Finally, it was time to bring some water service back to the kitchen. I started out working on the old kitchen sink. Originally these were mounted with cast iron brackets, which were missing on mine. I couldn't readily find one so I gave my dad some dimensions and he was able to fabricate one from steel for me. Once this accomplished, the next step was tackling the faucet. This ended up being far more trouble than it should have been but I could not find a new faucet with the mounted soap dish that would mount to the sink. All were designed to wall mounts, threading on to nipples that would normally be inside a wall cavity (a.k.a shower/bath style). My plumbing was to be exposed and not recessed in the wall, so I had to find a way to go from 1/2" copper to a valve, reduce to 3/8 tubing.... then with about an 1 1/2" clearance between the wall and back splash of sink, I needed to add a 90 deg. fitting, change to 1/2" pipe thread and leave just enough of a nipple to mount the faucet assembly so it was snug to the back splash and still have enough threads so that it would not leak. Now do this act for a hot and cold line and have them come out the center of the two existing holes in the sink.... and be plumb to each other.... not asking for to much skill here. Let's not forget I'm an electrician here, not a plumber by any means! Well it took a few tweaks but I managed to do just that and worked out swell. I wish I had taken a pic of the act, but guess i just wanted to get the sink hung and forget about it. Underneath was not so bad, hot and colds run through to the basement where they have isolation valves and tie into the existing plumbing. These were then insulated and strapped. The drain transitions to 1 1/2" PVC underneath, then ties into the existing cast drains with a rubber boot adapter - I was just able to squeak in the distance without getting into vent issues... that would have been a real PIA.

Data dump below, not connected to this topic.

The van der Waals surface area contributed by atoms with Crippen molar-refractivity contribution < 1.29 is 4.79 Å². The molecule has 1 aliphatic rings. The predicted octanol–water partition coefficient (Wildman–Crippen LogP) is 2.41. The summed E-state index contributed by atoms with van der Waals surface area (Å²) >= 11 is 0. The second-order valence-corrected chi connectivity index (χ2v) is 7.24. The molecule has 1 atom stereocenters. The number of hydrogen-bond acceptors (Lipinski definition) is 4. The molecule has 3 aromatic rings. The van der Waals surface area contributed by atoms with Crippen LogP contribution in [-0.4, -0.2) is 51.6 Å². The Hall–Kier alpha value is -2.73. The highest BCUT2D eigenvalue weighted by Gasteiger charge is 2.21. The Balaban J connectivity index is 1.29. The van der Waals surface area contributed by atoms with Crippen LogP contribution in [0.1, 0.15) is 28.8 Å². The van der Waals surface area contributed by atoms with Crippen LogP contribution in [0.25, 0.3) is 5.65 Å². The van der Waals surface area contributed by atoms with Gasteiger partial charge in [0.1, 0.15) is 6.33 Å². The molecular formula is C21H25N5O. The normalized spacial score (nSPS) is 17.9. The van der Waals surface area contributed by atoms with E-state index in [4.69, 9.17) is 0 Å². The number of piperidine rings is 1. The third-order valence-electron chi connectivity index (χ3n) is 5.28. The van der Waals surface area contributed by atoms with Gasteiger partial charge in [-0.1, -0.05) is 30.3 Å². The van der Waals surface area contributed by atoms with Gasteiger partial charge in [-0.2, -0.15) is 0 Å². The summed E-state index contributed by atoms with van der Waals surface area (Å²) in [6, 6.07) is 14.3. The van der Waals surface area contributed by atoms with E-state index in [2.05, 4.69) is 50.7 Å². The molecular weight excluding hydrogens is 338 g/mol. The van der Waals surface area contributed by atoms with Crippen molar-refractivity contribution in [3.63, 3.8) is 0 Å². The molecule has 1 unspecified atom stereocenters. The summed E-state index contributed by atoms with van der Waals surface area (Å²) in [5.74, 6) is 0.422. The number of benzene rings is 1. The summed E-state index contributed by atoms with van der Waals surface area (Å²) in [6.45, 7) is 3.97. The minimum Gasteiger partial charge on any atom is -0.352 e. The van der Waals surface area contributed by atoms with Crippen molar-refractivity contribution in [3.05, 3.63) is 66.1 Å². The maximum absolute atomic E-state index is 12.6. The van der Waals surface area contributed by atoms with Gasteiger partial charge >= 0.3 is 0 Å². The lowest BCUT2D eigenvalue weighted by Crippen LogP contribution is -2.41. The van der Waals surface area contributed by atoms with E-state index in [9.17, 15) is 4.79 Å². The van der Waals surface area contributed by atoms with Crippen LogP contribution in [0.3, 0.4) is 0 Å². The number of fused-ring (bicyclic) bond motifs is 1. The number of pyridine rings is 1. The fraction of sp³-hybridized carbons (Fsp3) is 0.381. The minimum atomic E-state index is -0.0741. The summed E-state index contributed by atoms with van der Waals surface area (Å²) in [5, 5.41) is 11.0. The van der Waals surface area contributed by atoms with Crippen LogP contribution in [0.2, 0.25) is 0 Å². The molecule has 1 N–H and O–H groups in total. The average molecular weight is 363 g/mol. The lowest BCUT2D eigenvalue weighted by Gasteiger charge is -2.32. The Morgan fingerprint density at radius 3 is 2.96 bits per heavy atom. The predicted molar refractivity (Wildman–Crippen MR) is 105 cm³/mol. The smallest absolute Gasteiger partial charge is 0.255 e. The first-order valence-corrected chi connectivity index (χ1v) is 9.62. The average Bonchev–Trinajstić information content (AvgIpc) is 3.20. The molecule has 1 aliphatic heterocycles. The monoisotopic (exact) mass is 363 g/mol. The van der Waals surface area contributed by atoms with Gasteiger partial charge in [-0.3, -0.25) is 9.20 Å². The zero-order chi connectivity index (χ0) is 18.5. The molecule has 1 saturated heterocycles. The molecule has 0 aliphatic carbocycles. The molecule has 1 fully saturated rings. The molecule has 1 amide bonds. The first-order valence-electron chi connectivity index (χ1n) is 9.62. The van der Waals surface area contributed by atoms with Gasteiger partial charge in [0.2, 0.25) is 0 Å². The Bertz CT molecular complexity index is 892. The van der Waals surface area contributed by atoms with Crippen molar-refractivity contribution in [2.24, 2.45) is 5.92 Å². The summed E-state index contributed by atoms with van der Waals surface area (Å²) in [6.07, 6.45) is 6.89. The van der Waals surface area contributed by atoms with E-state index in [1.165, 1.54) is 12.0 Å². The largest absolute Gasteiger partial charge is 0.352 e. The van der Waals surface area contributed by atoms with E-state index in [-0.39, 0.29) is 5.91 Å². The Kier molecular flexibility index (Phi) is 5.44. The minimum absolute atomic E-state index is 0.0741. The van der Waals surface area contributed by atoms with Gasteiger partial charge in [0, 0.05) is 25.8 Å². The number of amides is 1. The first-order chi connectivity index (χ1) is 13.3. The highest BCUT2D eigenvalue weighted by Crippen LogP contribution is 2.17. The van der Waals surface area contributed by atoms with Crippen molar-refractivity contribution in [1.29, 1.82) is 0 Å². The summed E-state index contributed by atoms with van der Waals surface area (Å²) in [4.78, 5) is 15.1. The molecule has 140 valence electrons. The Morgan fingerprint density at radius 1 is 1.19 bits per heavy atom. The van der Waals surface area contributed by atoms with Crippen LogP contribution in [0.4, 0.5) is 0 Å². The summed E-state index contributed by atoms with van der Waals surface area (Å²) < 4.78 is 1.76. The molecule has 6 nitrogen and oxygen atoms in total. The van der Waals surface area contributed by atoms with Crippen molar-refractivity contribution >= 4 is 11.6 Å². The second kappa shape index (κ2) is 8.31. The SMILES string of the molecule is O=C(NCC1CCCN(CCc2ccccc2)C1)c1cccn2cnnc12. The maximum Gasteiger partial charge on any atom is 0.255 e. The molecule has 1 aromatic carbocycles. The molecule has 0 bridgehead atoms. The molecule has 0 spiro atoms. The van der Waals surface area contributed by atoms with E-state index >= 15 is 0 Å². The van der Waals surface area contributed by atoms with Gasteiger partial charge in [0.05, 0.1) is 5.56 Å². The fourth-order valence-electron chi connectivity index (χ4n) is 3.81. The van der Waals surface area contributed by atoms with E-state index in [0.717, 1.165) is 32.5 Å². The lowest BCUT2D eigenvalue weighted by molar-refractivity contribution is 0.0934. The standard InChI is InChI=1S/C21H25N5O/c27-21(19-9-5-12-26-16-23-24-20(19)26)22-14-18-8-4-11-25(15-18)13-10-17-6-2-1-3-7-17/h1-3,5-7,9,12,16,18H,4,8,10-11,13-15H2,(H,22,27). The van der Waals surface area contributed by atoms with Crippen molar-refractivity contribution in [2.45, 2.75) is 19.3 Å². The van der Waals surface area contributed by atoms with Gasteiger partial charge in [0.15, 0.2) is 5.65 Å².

The other kitchen plumbing involved the dishwasher that will be located in the closet. We will be using a portable unit so it has a finished exterior since it will be exposed unlike a built-in unit, but the lines will be semi permanently attached. To do this I bought a pre-fab washer box which allows for two water lines and a drain. When installed and drywalled it make for a nice clean installation. The hot line was straight forward. For the drain, I installed the trap under the floor, so if any blockage occurs I can access it from the crawl space. This is right next to the stack, so venting was a non-issue.
"... hey Moe, I know what's wrong, there's wires in these pipes - nyuck nyuck"